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Study suggests brain regulatory program predates central nervous system evolution
Nematostella vectensis, also known as the starlet sea anemone. Image courtesy: Lehigh University.

BETHLEHEM, PA.- New research from the Layden Lab at Lehigh has demonstrated that the gene mechanisms at work during neurogenesis in the brain actually predate the evolutionary development of the central nervous system. In other words, to build our brains, nature is borrowing the blueprints from much simpler creatures that predate us and other animals on the evolutionary timeline.

"Sea anemones are cnidarians, the sister taxon to bilaterians, which includes humans and most other animals," said Michael Layden, associate professor of biological sciences and director of the Layden Lab. "Our research demonstrates that these gene programs may have been inherited from the common ancestor of cnidarians and bilaterians, and may not have been specifically adapted for brain development."

The findings, published in Scientific Reports, were based on intensive research studying gene mechanisms in the primitive neural nets of Nematostella vectensis, also known as the starlet sea anemone.

It's a big advancement toward answering lingering questions about the development of the central nervous system in animals, including humans.

One of those lingering questions for scientists has been whether all brains are homologous, having descended from one common ancestor, or convergent, having developed independently in different animals by co-opting existing genes for this new use.

To work toward an answer, the Layden Lab looked at sea anemones to determine whether the same gene patterns that inform the development of the brain were present during the development of the anemones' simpler, non-brain neural net.

If found to be present, this finding would suggest that no new, distinctive function would have had to evolve to pattern the brain, an argument against the homologous theory.

Researchers first injected Nematostella embryos with mRNA at the single-cell stage to control the expression of genes of interest. They then assessed the changes in neuronal development using marker genes for different neuron types.

They found that the gene program involved in patterning the brain along the anterior-posterior axis was also responsible for patterning Nematostella's much simpler neural net. They also found that the genes in neural nets that are involved in regionalization—allocating cells to different regions of the nervous system—also function to regionalize all other kinds of cells as well. Thus, their roles are not restricted to patterning the brain.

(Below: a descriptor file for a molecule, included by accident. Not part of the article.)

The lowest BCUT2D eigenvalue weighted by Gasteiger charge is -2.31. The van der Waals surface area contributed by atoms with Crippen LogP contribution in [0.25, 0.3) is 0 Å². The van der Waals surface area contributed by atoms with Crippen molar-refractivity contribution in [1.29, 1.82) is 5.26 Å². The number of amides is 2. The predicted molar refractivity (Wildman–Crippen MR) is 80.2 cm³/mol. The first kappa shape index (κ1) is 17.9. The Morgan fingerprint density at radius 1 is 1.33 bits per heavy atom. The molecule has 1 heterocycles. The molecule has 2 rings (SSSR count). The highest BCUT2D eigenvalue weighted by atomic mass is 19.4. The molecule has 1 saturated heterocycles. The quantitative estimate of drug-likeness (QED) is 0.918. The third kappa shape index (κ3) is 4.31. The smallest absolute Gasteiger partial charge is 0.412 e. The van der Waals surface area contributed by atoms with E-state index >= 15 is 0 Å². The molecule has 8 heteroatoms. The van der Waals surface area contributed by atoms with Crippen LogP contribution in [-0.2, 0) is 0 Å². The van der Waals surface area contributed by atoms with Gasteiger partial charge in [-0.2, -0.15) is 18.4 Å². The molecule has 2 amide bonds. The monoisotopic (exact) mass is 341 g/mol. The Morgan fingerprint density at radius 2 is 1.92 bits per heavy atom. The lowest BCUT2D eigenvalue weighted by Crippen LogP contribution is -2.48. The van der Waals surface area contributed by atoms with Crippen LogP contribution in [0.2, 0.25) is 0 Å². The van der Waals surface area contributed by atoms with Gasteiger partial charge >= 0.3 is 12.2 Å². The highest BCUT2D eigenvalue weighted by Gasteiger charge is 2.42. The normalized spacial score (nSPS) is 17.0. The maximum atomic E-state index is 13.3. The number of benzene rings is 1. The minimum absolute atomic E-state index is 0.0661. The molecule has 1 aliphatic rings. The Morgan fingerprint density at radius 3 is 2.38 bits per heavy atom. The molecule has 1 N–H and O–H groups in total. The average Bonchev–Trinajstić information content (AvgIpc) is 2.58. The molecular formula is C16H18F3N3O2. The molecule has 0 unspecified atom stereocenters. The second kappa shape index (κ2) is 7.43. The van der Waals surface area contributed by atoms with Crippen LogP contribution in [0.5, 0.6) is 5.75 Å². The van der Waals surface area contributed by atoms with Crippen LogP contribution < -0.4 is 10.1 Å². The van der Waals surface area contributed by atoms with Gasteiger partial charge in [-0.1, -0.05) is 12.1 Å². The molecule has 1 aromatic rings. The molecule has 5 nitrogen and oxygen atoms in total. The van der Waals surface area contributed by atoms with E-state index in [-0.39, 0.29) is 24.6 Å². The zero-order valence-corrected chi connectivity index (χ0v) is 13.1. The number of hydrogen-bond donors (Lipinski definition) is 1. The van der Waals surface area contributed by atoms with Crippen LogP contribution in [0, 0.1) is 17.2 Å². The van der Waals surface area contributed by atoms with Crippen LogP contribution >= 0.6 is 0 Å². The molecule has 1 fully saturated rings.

This finding also supports the hypothesis that the central nervous system patterning evolved via the co-option of broadly acting regionalization programs that were present in an ancestor and can still be observed in many species today.

"At a minimum our findings reject the argument that conserved regionalization programs are sufficient to support the homology of bilaterian brains," Layden said. "Our findings support the co-option hypothesis because no novel function would need to evolve for axial programs to be independently co-opted."

The research is an example of how scientists look to other creatures to unlock understanding of ourselves. Layden's lab also studies the mechanisms at work in Nematostella during the separate but similar process of neural regeneration, or the regrowing or repairing of dead or damaged nerve cells.

He believes that establishing an understanding of these processes could help lay the groundwork for potential human applications, such as regenerative therapies.

Of course, evolution has led to extraordinary advancements in animals' fully developed central nervous systems over the primitive neural nets of cnidarians. The respective nervous systems of humans and cnidarians have evolved in very different ways to meet the very different needs of their respective species. But the basic blueprint remains the same.

"By investigating how these animals build their nervous systems, we can gain an understanding of the building blocks," Layden said. "If you don't know where you started, it's hard to know how you got where you are."

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